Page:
Ever wondered who came up with the idea of deck grip? Obviously some ou got gatvol of slipping off his board and decided there had to be a better way. That ou was surf legend Herbie Fletcher.
Fletcher developed his traction pad gear in his own lab and sold the first decks in his surf shop. Here’s what he had to say about Astrodeck’s early history:
“In 1976, I started playing around with a polyurethane elastomer foam, synthetic rubber. When the skin was lightly sanded it off exposed an open cell that acted like miniature suction cups that gripped your feet. Wow, was I stoked! I had these great sheets with pressure sensitive tape that would cover the whole deck. The stoke was short lived, surfers didn’t even want to give it a try. It was difficult to apply and they were used to using wax.”
Luckily some of his best mates just happened to be the best surfers in the world. Gerry Lopez, Rabbit, Mark Richards, Shaun Tomson, Michael Ho and Cheyne Horan thought it rocked. And what the main manne were ripping on, everyone wanted. Punk helped too.
"Punk was pretty heavy by then, so I made some little dots and squares, blacks and pinks and grays, and they started going off. Pac Man, Space Invaders, kids' stuff."
Things progressed, and Herbie started adding kicks, arches, and different surface patterns for ultimate grip and control until the designs evolved into the patented multi-gridllock high performance foot pad of today.
Interesting Herbie wasn’t the first guy looking for better grip. Surf inventor extraordinaire Tom Morey came up with something called Slipcheck. It came in a spray-on aerosol can, and no-one was into it. Just as well. Imagine trying to get the airlines to let you carry on your spray can…
Traction pads helped guys go harder, and higher. Arch bars and kickers meant your foot had some real estate to leverage off. And leverage they did. Surfers like Carrol and Kong lacerated wave faces from Kirra to Pipeline, and everywhere in between, and Pottz and Christian Fletcher took to the air. Everyone took notice. Everyone wanted to surf like them. So everyone went and bought a deck grip.
By the early '80s, every board had an Astrodeck on it. Some loved it so much they went full deck. Gotto love the eighties, man. Excess was so “in”. Dooma (aka Damien Hardman, above) and Barton Lynch won world titles in the late 80’s with full length deck grips.
Thankfully the full deck approach waned off in the 90’s, and today we’re in a mostly back pad era. Herbie’s son, Christian, still rocks the full deck. Like to see anyone diss him for doing it…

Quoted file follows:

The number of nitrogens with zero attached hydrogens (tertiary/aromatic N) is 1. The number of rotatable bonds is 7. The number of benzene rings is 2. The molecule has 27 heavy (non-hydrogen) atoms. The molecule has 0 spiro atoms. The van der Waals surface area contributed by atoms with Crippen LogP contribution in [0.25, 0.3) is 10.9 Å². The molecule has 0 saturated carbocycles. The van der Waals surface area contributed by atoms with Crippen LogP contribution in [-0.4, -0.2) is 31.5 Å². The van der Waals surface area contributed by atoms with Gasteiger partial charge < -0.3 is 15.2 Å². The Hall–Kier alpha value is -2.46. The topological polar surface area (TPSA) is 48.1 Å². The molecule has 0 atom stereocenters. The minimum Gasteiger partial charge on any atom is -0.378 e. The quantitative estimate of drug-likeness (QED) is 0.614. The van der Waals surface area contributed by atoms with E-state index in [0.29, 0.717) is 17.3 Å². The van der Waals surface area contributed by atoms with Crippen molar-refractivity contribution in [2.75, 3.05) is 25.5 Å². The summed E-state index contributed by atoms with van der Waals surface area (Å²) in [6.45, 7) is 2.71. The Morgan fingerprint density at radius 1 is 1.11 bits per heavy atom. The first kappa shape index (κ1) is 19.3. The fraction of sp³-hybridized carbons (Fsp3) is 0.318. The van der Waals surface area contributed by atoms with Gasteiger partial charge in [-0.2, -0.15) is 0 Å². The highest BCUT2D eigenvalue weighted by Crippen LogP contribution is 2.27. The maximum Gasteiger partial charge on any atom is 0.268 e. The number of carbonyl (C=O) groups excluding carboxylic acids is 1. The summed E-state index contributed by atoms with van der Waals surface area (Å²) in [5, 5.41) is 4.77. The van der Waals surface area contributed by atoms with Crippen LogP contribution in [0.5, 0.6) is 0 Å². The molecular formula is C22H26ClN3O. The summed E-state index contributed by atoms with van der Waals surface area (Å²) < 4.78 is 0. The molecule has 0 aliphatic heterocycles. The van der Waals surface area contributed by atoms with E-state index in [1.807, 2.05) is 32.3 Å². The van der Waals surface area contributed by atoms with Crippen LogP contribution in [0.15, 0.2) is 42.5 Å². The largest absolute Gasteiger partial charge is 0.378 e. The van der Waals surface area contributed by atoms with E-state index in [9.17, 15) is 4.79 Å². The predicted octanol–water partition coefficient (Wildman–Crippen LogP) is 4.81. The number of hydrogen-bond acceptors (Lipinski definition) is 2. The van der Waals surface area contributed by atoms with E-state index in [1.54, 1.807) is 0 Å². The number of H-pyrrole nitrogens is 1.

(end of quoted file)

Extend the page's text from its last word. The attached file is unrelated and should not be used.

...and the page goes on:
Like with anything that sells, soon everyone was making it. Everyone jumped onto the deck grip bandwagon and today pretty much every surf company has its own branded traction. Every pro surfer has a signature model. Walk into a surf shop and you’re confronted with a smorgasbord of grips. Arch bar or flat, kicker or not, boring black or neon. Stripes, dots, skulls, palm trees, you name it, they have it for you to stand on.
You try shoes on before you buy them, right? So test out that stomp pad. Chuck it on the floor and stick ya foot on it. Does it feel lekker? Guys with flat feet might find arch bars annoying. Those with high arches might like a bit of foam under there.
As with most things in life you get what you pay for. Go cheap, and the stuff will rip the skin off your knee in no time. Which is always a kak thing to discover when you’re on your first trip to a tropical paradise and have been able to ditch the wettie for the first time. The glory of surfing in boardies is soon replaced by the gory of having your grip cannabalise your knee cap. I still have the scar to prove it. Learnt my lesson too. Island Tribe, you will never grace my boards again.
So do yourself a favour, if you like your kneecap, give that grip a bit of a feel before you buy it. Soft is good. Soft is grippy. Soft doesn’t eat your knee. Pay for soft; it’s worth every cent!
If you’re really flush with cash, you can even buy one with a shark repellent built into the kick tail. That way you not only save your knee, but your leg too!
Now make sure you really, really like that pad. Happy with the colour? Check. Happy with the design? Check. Cos once that puppy is attached to your stick she ain’t coming off without some serious effort!
Just remember Rule #1 of traction pads. Take the time to apply ‘em properly. Do a rush job, and you’ll have it peeling up at the edge’s in a week. Getting your toes caught in the lil flappy bits as you’re getting to your feet is annoying as hell, especially if it means a barrel turns into a bog.
Clean that deck. New stick’s always have a bit of foam dust lurking about. If it’s a board you’re upgrading from wax to grip, there’ll still be some oily wax residue hiding here and there even after you’re scraped the wax off. Give it a wipe with some acetone, and then dry with some paper towel afterwards.
Now this is where things can go pear-shaped without some planning. Work out where you want to stick it before you start peeling the adhesive backing off. The length and type of board you’re riding will determine where you want to position it. Generally about 3cm (an inch) above your leash plug works for most standard boards. Good idea to mark the placement with a pencil if your hand-eye co-ordination sucks.
Peel the paper off the back and make 100% sure your positioning is right and then gently lay her down. Now give it a firm push along all the edges using the heel of your hand. Go round the whole grip doing this a coupla times, paying plenty of attention to the corners and the kicker. A few more general pushes all over the surface and you’re done.
Convention says you’re meant to wait 24 hours before you go rip on the new grip, but if you’ve pushed it on real good and made sure there’s no air bubbles you can probably hit the surf straight away if it’s cooking.